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Charles Leopold SOUTAR

Rank Reg/Ser No DOB Enlisted Discharge/Death Board
Cpl 2047/ 1907 24y 17 Sep 1914 7 Sep 1919 4

Corporal Charles Leopold Soutar (1890 - 1949)  

Soutar Brothers Booklet

Charles (‘Chas’) Leopold Soutar was 24 when he enlisted in September 1914, and subsequently served as a Driver in the Australian Army Service Corps in Egypt, and then as a Corporal in the 58th Infantry Battalion in France.  He was shot in the left thigh during a notable and successful counter-attack by the Australians at Villers-Bretonneux on 25 April 1918, and this caused some ongoing physical problems.  Post-war he married and became a banana grower in northern NSW, but died in 1949 at the age of 59, and his death was accepted as war-caused by the Repatriation Commission.

Family background

Chas was one of the five sons of Alexander Soutar and his second wife Catherine nee O’Sullivan. Scottish-born Alexander was a joiner journeyman when in 1878 in the town of Montrose he married Jane Stormant, with whom he had one daughter - Elizabeth Jane. Jane died in 1880 and Alexander emigrated to Australia with his daughter Elizabeth.

After one year in New South Wales, Alexander moved to Queensland, and in Brisbane in 1885 he was married to Irish-born Catherine by the Rev. Charles McCulloch, with Presbyterian rites.  They had seven children together before Catherine passed away in 1902, and five of these offspring were living at the time of Alexander’s death in 1911.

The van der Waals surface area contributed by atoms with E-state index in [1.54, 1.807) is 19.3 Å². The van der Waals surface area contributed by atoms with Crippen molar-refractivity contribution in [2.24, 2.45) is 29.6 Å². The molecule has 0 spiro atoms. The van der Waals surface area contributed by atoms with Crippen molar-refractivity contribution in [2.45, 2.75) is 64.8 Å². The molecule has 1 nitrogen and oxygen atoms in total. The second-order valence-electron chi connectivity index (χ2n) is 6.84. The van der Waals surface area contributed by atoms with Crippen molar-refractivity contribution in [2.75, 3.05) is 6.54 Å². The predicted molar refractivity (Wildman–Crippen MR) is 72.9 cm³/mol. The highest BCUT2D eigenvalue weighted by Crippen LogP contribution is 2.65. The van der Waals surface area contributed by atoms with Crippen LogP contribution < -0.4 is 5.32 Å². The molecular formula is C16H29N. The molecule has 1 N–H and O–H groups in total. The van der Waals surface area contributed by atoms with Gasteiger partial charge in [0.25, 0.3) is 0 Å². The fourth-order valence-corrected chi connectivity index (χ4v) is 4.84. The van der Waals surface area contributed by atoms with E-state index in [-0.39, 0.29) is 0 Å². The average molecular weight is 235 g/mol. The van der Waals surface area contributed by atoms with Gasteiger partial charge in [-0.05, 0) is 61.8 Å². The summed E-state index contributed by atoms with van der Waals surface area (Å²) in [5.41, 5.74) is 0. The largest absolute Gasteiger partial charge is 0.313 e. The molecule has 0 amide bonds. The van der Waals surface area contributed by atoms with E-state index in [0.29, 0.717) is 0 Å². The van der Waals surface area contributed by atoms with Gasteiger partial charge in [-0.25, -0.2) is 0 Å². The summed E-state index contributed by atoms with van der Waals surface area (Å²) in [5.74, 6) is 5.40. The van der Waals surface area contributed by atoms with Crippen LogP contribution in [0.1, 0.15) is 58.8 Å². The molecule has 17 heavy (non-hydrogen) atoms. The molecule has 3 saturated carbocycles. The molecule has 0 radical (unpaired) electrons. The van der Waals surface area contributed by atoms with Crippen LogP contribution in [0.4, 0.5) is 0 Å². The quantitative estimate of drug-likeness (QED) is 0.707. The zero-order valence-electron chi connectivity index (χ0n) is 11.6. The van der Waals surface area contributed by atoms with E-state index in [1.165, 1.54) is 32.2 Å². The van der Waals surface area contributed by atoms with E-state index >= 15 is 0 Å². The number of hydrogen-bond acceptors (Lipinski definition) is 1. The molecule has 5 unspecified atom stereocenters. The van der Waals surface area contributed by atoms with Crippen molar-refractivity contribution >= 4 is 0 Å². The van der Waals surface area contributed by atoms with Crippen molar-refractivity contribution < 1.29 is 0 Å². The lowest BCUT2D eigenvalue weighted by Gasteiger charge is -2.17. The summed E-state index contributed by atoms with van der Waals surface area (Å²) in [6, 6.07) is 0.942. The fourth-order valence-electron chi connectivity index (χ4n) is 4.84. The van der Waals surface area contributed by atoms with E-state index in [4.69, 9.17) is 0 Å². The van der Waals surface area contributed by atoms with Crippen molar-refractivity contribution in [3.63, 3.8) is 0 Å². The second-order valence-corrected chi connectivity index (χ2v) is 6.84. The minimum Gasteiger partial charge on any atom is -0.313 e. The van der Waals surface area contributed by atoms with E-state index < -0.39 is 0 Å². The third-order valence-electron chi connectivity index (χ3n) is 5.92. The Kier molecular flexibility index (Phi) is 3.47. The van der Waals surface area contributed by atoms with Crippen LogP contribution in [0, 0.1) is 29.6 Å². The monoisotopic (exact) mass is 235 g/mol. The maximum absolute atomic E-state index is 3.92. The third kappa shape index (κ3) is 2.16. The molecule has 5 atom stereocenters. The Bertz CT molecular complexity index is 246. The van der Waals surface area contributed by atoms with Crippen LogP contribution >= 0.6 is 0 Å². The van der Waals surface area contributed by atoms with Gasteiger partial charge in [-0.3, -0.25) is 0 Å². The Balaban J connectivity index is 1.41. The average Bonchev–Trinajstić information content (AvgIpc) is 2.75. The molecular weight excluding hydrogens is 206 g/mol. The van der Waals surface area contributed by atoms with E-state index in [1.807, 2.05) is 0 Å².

Alexander was buried in Toowong Cemetery with the Rev. Dr Ernest Merrington from Saint Andrew’s (then Presbyterian, now Uniting) Church officiating.  Alexander’s children obviously thought very fondly of him - they regularly placed tributes to him in the newspapers over the following years.

Alexander’s eldest daughter, Elizabeth continued as a member of the Saint Andrew’s congregation, and was part of the family connection that saw Chas’ name – and that of his brother Edward who served in the 9th Infantry Battalion and is the subject of a separate entry - included in the World War 1 Honour Boards in the Merrington Peace Chapel in the Church.

Early service

Chas was born in Charleville on 9 January 1890, and when he enlisted in Lismore on 17 September 1914 he was 24 years old and working as a railway attendant/employee.  One of his older brothers was given as next-of-kin and his religion was recorded as Church of England.  The medical examination noted that he was 164.5cms tall, weighed 60kg, and had a dark complexion, black hair and grey eyes.

Chas was placed as a Driver in the 10th Company of the Army Service Corps with the service number 2451, and embarked in Melbourne on the HMAT Armadale A26 on 20 October 1914.

The transport units were not required at Gallipoli given that only a relatively small, rough area was taken and held by the Anzacs, and the transport units such as the 10th Company had to content themselves with the role of general base transport in Egypt.

After an admission to the 17th General Hospital in Egypt on 5 August 1915, Chas was repatriated to Australia on the HMAT Wiltshire A18 and arrived back in September 1915.  He returned to duty in Melbourne in January, and at Broadmeadows ‘re-attested’ because his earlier papers had been misplaced.  With a new service number of 1907 he was placed in the infantry.

Infantry service